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Noun from Middle English schade, from Old English sċeadu, sċadu (shadow; shade), from Proto-West Germanic *skadu, from Proto-Germanic *skadwaz (shadow; shade). More at shadow.

Verb from Old English sceadwian, derived from sċeadu, above.


  • enPR: shād, IPA(key): /ʃeɪd/
  • (file)
  • Rhymes: -eɪd


shade (countable and uncountable, plural shades)

  1. (uncountable) Darkness where light, particularly sunlight, is blocked.
    The old oak tree gave shade in the heat of the day.
  2. (countable) Something that blocks light, particularly in a window.
    Close the shade, please: it's too bright in here.
  3. (countable) A variety of a color, in particular one obtained by adding black (compare tint).
    I've painted my room in five lovely shades of pink and chartreuse.
    • 1689 (indicated as 1690), [John Locke], An Essay Concerning Humane Understanding. [], London: [] Eliz[abeth] Holt, for Thomas Basset, [], →OCLC:
      Thus light and colours, as white, red, yellow, blue, with their several degrees or shades, and mixtures, as green, scarlet, purple, sea-green, and the rest, come in only by the eyes []
  4. (figuratively) A subtle variation in a concept.
    shades of meaning
  5. (figuratively) An aspect that is reminiscent of something.
    shades of Groucho
  6. A very small degree of a quantity, or variety of meaning
    • 1934, Agatha Christie, Miss Marple Tells a Story:
      Mrs. Rhodes who (so I gathered from Mr. Petherick's careful language) was perhaps just a shade of a hypochondriac, had retired to bed immediately after dinner.
    • 1990 April 7, Wickie Stamps, “The 'Temple' Is Familiar”, in Gay Community News, page 12:
      Five feet in diameter and a shade above knee high, the center of the fragile white canvass structure is filled with []
  7. (chiefly literary and fantasy) A ghost or specter; a spirit.
    Too long have I been haunted by that shade.
    The adventurer was attacked by a shade.
  8. (countable) A postage stamp showing an obvious difference in colour/color to the original printing and needing a separate catalogue/catalog entry.
  9. (uncountable, originally gay slang) Subtle insults.
    Why did you paint your room chartreuse? No shade; I'm genuinely curious.
    • 1990, Jennie Livingston, director, Paris Is Burning, spoken by Dorian Corey:
      Shade is: "I don't tell you you're ugly, but I don't have to tell you because you know you're ugly." And that's shade.
  10. (countable) A cover around or above a light bulb, a lampshade.
    • 1979 August, Graham Burtenshaw, Michael S. Welch, “O.V.S. Bulleid's SR loco-hauled coaches - 1”, in Railway World, page 398:
      Lighting was unimaginative for the standard stock with naked tungsten filament bulbs and metal reflectors. However, all compartments had individual reading lights above the seats with attractive glass shades.
  11. (historical) A candle-shade.
    • 1817, T. Munro, Life, i. 511:
      I am now finishing this letter by candle-light, with the help of a handkerchief tied over the shade.
    • 1789, Munro's Narrative, 186
      His tent is furnished with a good large bed, mattress, pillow, &c., a few camp-stools or chairs, a folding table, a pair of shades for his candles, six or seven trunks with table equipage, his stock of linen (at least 24 shirts); some dozens of wine, brandy, and gin; tea, sugar, and biscuit; and a hamper of live poultry and his milch-goat.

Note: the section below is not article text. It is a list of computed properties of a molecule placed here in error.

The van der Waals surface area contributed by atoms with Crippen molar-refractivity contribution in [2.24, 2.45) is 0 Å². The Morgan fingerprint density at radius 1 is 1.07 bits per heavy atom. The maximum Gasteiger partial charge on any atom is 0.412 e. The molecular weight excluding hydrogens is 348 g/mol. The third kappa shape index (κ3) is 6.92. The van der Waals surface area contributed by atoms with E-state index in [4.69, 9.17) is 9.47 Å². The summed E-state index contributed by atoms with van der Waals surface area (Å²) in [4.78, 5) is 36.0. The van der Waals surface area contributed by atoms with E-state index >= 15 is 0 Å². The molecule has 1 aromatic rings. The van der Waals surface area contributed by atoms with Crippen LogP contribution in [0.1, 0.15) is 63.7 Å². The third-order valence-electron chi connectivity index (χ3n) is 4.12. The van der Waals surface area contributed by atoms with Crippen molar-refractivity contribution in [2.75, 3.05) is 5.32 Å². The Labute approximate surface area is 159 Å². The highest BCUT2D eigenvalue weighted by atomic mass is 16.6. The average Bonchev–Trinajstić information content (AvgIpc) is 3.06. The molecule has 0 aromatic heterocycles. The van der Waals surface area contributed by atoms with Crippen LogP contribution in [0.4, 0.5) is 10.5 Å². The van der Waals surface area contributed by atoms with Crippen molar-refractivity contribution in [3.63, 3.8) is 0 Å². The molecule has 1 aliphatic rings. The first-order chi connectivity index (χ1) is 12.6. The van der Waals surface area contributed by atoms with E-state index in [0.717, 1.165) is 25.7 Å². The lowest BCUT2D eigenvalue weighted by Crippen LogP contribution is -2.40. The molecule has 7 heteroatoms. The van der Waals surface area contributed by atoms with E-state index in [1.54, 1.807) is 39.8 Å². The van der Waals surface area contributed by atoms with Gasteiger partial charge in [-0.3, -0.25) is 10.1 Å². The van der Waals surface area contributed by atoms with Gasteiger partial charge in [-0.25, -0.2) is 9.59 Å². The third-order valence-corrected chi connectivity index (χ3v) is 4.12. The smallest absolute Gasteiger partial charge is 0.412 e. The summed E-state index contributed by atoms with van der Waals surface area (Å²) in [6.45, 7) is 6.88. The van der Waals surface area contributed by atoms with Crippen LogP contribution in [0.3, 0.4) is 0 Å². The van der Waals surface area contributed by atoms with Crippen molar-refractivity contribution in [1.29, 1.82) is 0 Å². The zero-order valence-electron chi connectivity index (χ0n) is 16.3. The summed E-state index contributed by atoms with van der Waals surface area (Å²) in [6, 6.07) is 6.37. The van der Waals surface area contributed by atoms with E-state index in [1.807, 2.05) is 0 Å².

Derived terms[edit]


The translations below need to be checked and inserted above into the appropriate translation tables. See instructions at Wiktionary:Entry layout § Translations.


shade (third-person singular simple present shades, present participle shading, simple past and past participle shaded)

  1. (transitive) To shield (someone or something) from light.
    The old oak tree shaded the lawn in the heat of the day.
  2. (intransitive, rare) To shield oneself from light.
    We shaded under a huge oak tree.
  3. (transitive) To alter slightly.
    You'll need to shade your shot slightly to the left.
    Most politicians will shade the truth if it helps them.
  4. (intransitive) To vary or approach something slightly, particularly in color.
    The hillside was bright green, shading towards gold in the drier areas.
    • 1886, Edmund Gurney, Phantasms of the Living:
      This small group will be most conveniently treated with the emotional division, into which it shades.
  5. (intransitive, baseball, of a defensive player) To move slightly from one's normal fielding position.
    Jones will shade a little to the right on this pitch count.
  6. (transitive) To darken, particularly in drawing.
    I draw contours first, gradually shading in midtones and shadows.
  7. To surpass by a narrow margin.
    Both parties claimed afterwards that their man did best in the debate, but an early opinion poll suggested Mr Cameron shaded it.
  8. (transitive, graphical user interface) To reduce (a window) so that only its title bar is visible.
    Antonym: unshade
  9. (transitive, slang) To throw shade, to subtly insult someone.
    • 2021 December 8, Arwa Mahdawi, “Elon Musk is learning a hard lesson: never date a musician”, in The Guardian[1]:
      The lyrics have prompted headlines about her “shading” Musk with a “spicy dig”, but I reckon the guy got off lightly.
  10. (transitive, obsolete) To shelter; to cover from injury; to protect; to screen.
  11. (transitive, obsolete) To present a shadow or image of; to shadow forth; to represent.

Derived terms[edit]

Related terms[edit]


The translations below need to be checked and inserted above into the appropriate translation tables. See instructions at Wiktionary:Entry layout § Translations.